Not many people know that you don’t have to wait until your baby is born to help them develop their mind or support their growth. Your baby’s brain begins to develop in the first few weeks after conception. In the first trimester of pregnancy nerve connections are built that enable your baby to move around in the womb. While in the second trimester, more nerve connections and brain tissue are formed. That’s why your baby can start to hear sounds during the second trimester.
You can do a lot to give your baby a head start. Here are some tips.
- Eat a healthy, well balanced diet – A healthy diet should include proteins, carbohydrates, fats, vitamins, minerals, and plenty of water.
- Stay fit and active – Try to keep active on a daily basis – 30 minutes of walking each day can be enough, but if you cannot manage that, any amount is better than nothing.
- Take your supplements regularly – Eating a healthy, varied diet in pregnancy will help you get most of the vitamins and minerals you need. But when you’re pregnant, or there’s a chance you might get pregnant, it’s important to also take a folic acid supplement. Omega 3 fatty acids are absolutely essential for baby’s brain development. Make certain you include foods that have a good content of omega 3, such as, fish, soybeans and spinach, in your diet.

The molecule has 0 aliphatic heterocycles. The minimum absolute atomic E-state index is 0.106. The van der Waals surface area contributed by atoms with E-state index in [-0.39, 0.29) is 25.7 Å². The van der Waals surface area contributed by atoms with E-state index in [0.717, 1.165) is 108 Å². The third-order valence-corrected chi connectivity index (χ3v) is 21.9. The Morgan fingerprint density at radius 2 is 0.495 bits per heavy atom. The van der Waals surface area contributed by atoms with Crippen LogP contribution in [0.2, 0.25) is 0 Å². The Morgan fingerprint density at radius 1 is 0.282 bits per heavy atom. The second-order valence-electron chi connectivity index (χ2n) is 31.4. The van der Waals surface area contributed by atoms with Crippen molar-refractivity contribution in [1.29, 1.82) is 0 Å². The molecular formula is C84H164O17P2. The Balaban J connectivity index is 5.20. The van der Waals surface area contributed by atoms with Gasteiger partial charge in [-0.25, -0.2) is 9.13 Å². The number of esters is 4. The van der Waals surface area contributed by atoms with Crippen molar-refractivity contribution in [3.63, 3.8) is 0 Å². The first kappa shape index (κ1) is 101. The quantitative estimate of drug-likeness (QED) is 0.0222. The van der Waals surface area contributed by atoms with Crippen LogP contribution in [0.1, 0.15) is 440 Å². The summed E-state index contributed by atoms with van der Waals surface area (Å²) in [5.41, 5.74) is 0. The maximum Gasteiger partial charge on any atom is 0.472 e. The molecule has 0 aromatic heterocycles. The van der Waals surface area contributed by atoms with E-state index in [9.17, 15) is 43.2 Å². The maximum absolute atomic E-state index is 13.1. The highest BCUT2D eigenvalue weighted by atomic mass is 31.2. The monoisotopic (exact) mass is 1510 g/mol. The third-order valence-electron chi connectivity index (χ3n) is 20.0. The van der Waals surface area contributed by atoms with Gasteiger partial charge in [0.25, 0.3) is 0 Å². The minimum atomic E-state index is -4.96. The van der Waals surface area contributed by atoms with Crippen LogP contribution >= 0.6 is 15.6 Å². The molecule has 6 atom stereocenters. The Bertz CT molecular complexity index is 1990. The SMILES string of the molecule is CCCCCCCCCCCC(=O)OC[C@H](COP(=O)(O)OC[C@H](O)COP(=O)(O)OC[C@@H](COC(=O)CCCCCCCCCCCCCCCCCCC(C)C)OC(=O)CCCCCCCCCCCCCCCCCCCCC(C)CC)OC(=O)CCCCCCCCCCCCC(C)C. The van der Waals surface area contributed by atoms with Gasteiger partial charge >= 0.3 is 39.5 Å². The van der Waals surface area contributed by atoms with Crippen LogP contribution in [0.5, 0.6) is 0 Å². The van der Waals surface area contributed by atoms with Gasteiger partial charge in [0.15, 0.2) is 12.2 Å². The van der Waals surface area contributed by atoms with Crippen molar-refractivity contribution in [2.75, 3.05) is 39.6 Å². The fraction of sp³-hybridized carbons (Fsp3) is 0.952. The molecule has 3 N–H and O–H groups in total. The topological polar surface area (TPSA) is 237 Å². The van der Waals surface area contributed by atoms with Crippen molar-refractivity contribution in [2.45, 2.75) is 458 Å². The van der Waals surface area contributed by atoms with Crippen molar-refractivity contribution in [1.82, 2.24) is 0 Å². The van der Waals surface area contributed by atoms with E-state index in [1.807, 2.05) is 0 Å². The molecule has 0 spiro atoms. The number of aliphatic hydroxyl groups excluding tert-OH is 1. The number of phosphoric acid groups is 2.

- Play music, talk, and read – You can certainly help your baby’s natural cognitive development by interacting with the growing foetus, and this includes singing and talking. By reading stories, playing music, or even just talking to your baby, you can let your child experience a simple form of learning in the womb, according to a number of studies.
- Keep thyroid levels in check – Deprivation of the maternal thyroid hormone due to hypothyroidism (deficiency of thyroid hormones) can have irreversible effects on the foetus. Early studies found that children born to mothers with hypothyroidism during pregnancy had lower IQ and impaired psychomotor (mental and motor) development.
- Eliminate alcohol and nicotine – Alcohol or nicotine present in a developing baby’s bloodstream can interfere with the development of the brain and other critical organs, structures, and physiological systems.
- Get a little sunshine – Higher vitamin D levels among mothers during pregnancy may promote brain development and lead to higher childhood IQ scores.
Factors such as poor nutrition, stress and infection during pregnancy have all been associated with adverse effects on foetal neurodevelopment. Omega-3 fatty acid foods like flaxseeds, walnuts, soybeans, fatty fish (like salmon and mackerel) has also been associated with better brain development. Folic acid, or getting the right amount of Folate, helps babies to form healthy brain cells. So look after yourself to give your child a lead.